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A 42-year-old woman with AIDS and pulmonary tuberculosis presents to Mulago Hospital in Kampala, Uganda, complaining of weakness.
The patient presents complaining of several weeks of generalized weakness and fatigue. She notes poor appetite and significant weight loss (she is not able to quantify, but her clothes no longer fit) during the past 2 months. She also reports intermittent subjective fevers. She treated herself for malaria a few weeks ago but did not have any improvement in her symptoms. She is having frequent, loose, watery stools and very infrequent urination. She also complains of numbness and tingling in her feet. She has been too weak to get out of bed and she was carried to the hospital by family members.
The patient's daughter and husband died of AIDS. She is the primary caretaker of her 3 grandchildren, who share her 2-room mud house that has no electricity. She completed primary school education and used to earn a living by selling secondhand clothing, but has not been able to work for the past year because of illness. She uses a device to purify her water supply, which she obtains from a nearby well. She denies smoking or alcohol consumption.
The patient's weight loss, weakness, fatigue, low-grade fever, and symptoms of vitamin deficiencies (peripheral neuropathy, edema) suggest an underlying diagnosis of malnutrition with protein loss. The question remains as to the etiology of her malnutrition. Possible categories (with significant overlap) include:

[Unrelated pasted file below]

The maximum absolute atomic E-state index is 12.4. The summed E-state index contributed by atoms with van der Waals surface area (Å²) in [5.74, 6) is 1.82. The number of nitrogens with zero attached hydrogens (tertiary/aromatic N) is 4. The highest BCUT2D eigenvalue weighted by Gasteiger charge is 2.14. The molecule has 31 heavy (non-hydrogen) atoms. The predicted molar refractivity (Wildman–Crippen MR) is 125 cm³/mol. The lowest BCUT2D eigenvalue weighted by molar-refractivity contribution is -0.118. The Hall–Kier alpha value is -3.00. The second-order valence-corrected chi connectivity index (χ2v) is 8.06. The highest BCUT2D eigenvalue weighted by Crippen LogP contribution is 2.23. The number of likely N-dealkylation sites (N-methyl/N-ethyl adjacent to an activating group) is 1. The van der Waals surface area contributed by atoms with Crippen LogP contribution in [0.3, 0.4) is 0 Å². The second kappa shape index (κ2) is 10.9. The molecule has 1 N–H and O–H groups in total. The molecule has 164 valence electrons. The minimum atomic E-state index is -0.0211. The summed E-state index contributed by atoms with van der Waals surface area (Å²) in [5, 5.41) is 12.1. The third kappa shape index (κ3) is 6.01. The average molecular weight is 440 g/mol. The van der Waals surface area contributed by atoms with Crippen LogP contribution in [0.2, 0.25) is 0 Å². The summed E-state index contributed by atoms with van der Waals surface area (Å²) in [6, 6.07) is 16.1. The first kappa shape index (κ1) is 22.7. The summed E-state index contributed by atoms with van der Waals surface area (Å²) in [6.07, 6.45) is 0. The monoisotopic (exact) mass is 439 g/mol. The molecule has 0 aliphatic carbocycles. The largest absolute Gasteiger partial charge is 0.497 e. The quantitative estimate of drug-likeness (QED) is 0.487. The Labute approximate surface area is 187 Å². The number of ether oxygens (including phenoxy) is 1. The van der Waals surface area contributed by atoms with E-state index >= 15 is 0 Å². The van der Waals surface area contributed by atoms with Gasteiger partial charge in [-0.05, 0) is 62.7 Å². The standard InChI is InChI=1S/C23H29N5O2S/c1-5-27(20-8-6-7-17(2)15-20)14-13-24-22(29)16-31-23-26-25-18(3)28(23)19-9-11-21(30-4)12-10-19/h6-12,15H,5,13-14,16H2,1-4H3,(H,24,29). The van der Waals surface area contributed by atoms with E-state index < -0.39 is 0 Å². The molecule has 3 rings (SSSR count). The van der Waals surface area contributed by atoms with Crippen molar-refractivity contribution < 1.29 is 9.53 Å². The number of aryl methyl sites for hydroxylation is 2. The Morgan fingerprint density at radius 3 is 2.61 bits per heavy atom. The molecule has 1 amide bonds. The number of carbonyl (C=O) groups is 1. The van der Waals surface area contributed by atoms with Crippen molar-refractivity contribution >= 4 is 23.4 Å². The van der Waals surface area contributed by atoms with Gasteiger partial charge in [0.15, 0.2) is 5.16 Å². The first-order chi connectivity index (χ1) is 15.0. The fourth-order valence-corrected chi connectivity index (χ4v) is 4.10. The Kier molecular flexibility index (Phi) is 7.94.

Based on the patient's history, physical examination, and available studies, a diagnosis of malnutrition was made. According to the World Health Organization (WHO), severe malnutrition in adults is defined by the presence of 3 criteria: edema, weight-for-height index below 70% or MUAC <160 mm, and BMI <16.
The patient received albendazole for empiric treatment of intestinal worms, amoxicillin for empiric treatment of bacterial infections, and oral rehydration therapy and 3-phase nutritional supplementation according to WHO guidelines. Two weeks later, at the time of discharge, her weight had increased to 38 kg and she was able to ambulate without assistance.
The treating team felt that other diagnoses had been excluded, based on the patient's history, the physical examination, and results of available studies. Because the patient responded to the rehydration and refeeding therapy, and did not require other treatments in order to improve, her admission was deemed secondary to malnutrition.
The patient was seen 2 weeks after she was discharged from the hospital at a home visit. The patient continued to note poor appetite. She denied experiencing fever, dysphagia, nausea, vomiting, abdominal pain, or diarrhea. A community health worker confirmed her report of 100% compliance with her tuberculosis medications and ART.
Upon further questioning, it became apparent that the patient had poor access to food despite her enrollment in the United Nations' World Food Program upon starting ART 2 months earlier. As a client of the Reach Out clinic in Kampala, the patient receives daily food supplementation through the U.N. program. The food supplementation for people receiving ART and tuberculosis therapy amounts to 1,048 kcal per day. This includes 150 g of cereal/grains, 40 g of beans, and 100 g of a corn/soya blend fortified with micronutrients. Additionally, a clinician, accompanied by a community health worker, makes weekly home visits to check on the patient's weight. In spite of food supplementation, the patient has made minimal improvement in her weight, probably because she has been sharing her supplement with her extended family members (immediate family members are provided supplementation).